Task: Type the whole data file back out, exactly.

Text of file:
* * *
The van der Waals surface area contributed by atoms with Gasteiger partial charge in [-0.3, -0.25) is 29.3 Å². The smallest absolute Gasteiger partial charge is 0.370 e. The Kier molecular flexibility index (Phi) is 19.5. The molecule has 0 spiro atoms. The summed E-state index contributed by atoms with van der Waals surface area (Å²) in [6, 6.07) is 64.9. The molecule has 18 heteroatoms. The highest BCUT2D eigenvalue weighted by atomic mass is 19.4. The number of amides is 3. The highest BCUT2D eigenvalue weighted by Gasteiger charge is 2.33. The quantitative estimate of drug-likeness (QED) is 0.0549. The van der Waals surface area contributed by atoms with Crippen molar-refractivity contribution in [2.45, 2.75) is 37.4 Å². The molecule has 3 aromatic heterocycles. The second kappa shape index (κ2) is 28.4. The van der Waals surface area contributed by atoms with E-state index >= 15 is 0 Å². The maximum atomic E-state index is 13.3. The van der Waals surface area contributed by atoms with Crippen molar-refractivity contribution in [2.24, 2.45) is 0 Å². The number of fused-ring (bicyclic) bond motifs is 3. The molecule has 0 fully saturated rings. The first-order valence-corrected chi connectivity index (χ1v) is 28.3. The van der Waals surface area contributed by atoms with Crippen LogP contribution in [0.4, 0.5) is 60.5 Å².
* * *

The van der Waals surface area contributed by atoms with Gasteiger partial charge in [-0.3, -0.25) is 29.3 Å². The smallest absolute Gasteiger partial charge is 0.370 e. The Kier molecular flexibility index (Phi) is 19.5. The molecule has 0 spiro atoms. The summed E-state index contributed by atoms with van der Waals surface area (Å²) in [6, 6.07) is 64.9. The molecule has 18 heteroatoms. The highest BCUT2D eigenvalue weighted by atomic mass is 19.4. The number of amides is 3. The highest BCUT2D eigenvalue weighted by Gasteiger charge is 2.33. The quantitative estimate of drug-likeness (QED) is 0.0549. The van der Waals surface area contributed by atoms with Crippen molar-refractivity contribution in [2.45, 2.75) is 37.4 Å². The molecule has 3 aromatic heterocycles. The second kappa shape index (κ2) is 28.4. The van der Waals surface area contributed by atoms with E-state index >= 15 is 0 Å². The maximum atomic E-state index is 13.3. The van der Waals surface area contributed by atoms with Crippen molar-refractivity contribution in [2.24, 2.45) is 0 Å². The number of fused-ring (bicyclic) bond motifs is 3. The molecule has 0 fully saturated rings. The first-order valence-corrected chi connectivity index (χ1v) is 28.3. The van der Waals surface area contributed by atoms with Crippen LogP contribution in [0.4, 0.5) is 60.5 Å².